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Facing History and Ourselves

Ages 12-19

Rating: Level 3


Facing History and Ourselves (FHAO) is a classroom intervention aimed at creating a more humane and informed citizenry in an increasingly diverse society. It is a professional development program for educators that helps them foster the healthy moral development and psychological functioning of their junior and senior high school students (grades 7–12). The program trains teachers how to engage diverse students in discussions about the historical development and legacies of collective violence and intergroup conflict, as a means of fostering critical thinking and moral, responsible, and civic decision-making.

FHAO is based on the philosophy that learning how to understand and assess the events of the past can play a key role in the cognitive and moral development of teenagers. Developed as a means of overcoming the prevailing idea that human rights abuses and similar historical events are too difficult for students in junior and senior high to understand, the program seeks to make students comprehend these events and draw connections between history and their own lives.

The objectives for students are to expand their knowledge of history, improve their critical thinking skills, encourage thinking about their roles in and responsibilities to society and community, and increase their awareness of issues of racism, antisemitism, social justice, and democratic participation. For teachers, the program fosters professional development, collegial relationships, and the enhancement of teaching skills.

At FHAO workshops and institutes, teachers receive in-depth training, individualized follow-up support, and other classroom resources. Training includes techniques to facilitate open discussions of sensitive subject matter in the classroom and the development of individualized curricula for each trainee. Each curriculum includes readings from an FHAO text, films, FHAO study guides, guest speakers, and literature readings on subject matter such as the Holocaust, eugenics, and the Armenian genocide. Student courses typically last a semester and are attached to a social studies, history, English, art, or interdisciplinary curriculum. FHAO staff recommend that teachers, school administrators, and school librarians form teams to implement the curriculum.


This study used a pretest–posttest comparison group design. Participants included the eighth grade classes of four experienced FHAO teachers and five non-FHAO teachers. FHAO teachers were selected based on their attendance at an FHAO institute, 3 or more years’ experience teaching an FHAO curriculum, and recommendation from FHAO staff. Non-FHAO teachers were chosen because they both taught in the same communities as the FHAO teachers.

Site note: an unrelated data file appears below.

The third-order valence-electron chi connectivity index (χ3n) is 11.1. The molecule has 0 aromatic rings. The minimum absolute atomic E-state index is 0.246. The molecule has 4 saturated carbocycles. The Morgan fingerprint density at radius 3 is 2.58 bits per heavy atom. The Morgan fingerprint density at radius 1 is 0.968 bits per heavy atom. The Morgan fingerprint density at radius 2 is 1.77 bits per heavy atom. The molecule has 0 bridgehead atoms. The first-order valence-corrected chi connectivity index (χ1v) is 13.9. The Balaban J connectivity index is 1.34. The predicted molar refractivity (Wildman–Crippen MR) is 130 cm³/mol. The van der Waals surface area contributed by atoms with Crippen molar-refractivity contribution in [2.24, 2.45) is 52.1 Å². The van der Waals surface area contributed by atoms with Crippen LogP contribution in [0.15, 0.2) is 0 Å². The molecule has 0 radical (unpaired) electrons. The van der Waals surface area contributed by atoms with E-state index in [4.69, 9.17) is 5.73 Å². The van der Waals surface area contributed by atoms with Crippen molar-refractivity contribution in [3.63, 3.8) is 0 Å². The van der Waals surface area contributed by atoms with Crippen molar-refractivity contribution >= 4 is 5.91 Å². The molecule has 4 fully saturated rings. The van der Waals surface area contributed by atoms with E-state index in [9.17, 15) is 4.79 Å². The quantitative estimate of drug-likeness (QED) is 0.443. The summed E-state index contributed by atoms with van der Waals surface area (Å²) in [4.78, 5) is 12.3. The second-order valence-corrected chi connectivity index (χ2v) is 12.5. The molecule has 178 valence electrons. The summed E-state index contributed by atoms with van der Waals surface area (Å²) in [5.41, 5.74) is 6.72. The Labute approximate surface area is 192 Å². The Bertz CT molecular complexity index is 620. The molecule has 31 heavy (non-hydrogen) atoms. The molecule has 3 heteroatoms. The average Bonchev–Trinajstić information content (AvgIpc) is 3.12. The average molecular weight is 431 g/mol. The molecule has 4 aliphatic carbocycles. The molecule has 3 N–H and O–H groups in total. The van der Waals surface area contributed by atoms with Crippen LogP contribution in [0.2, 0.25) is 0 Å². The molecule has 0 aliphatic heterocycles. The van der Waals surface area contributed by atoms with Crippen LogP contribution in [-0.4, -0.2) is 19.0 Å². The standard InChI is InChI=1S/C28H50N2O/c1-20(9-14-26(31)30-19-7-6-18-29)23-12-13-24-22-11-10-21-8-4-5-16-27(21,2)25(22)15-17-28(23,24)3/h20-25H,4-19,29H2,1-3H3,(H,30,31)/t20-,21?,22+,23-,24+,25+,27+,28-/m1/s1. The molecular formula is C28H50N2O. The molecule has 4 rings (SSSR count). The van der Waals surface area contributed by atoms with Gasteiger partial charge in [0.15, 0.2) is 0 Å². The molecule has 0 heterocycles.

Fourteen intervention group classes and eight comparison group classes participated in the study. The total sample included 409 students (246 intervention, 163 comparison). Gender distribution in both groups was similar (52 percent female, 48 percent male). Based on self-reported ethnicity, 62 percent were white, 6 percent African-American, 3.5 percent Hispanic, and 23 percent mixed or other ancestry, with 5.5 percent not reporting. Of the total sample, 346 students completed both pretests and posttests, but there were no significant differences between students with complete data and incomplete data. One measure, the Defining Issues Test, was given to a subsample (n=211; 100 intervention, 111 comparison) of students only.

Pretests were administered in at the beginning of the school year and posttests toward the end. Measures included the GSID (Group for the Study of Interpersonal Development) Relationship Questionnaire, to assess social competence through measures of relationship maturity (perspective-taking, interpersonal understanding, negotiation, and personal meaning); the Multigroup Ethnic Identity Measure, to assess self-concept and ethnic identity; selections from the National Learning Through Service Survey, to assess civic attitudes and participation; the Modern Racism Scale, to assess racial attitudes; and the Defining Issues Test, to assess moral reasoning.


The evaluation results show significant impacts on intervention group students relative to comparison group students, including increased engagement with issues, decreased fighting behavior, decreased racist attitudes, increased interest in other ethnic groups, and increased relationship maturity (interpersonal understanding, negotiation, and personal meaning). Though the evaluation lacked a follow-up study at 1 or 2 years, there was a positive finding of a strong trend in the reduction in self-reported fighting and positive effects related to risk and protective factors; this trend bolstered both the efficacy of the program and the validity of the underlying theoretical base.

Risk Factors


  • Anti-social behavior and alienation/Delinquent beliefs/General delinquency involvement/Drug dealing
  • Early onset of aggression and/or violence
  • Lack of guilt and empathy

Protective Factors


  • Healthy / Conventional beliefs and clear standards
  • Social competencies and problem-solving skills


  • Department of Education


Schultz, Lynn H., Dennis J. Barr, and Robert L. Selman. 2001. “The Value of a Developmental Approach to Evaluating Character Development Programs: An Outcome Study of Facing History and Ourselves.” Journal of Moral Education 30(1):4–27.


Terry Tollefson
Facing History and Ourselves, National Office
16 Hurd Road
Brookline, MA 02445
Phone: (617) 232-1595
Fax: (617) 232-0281
Web site: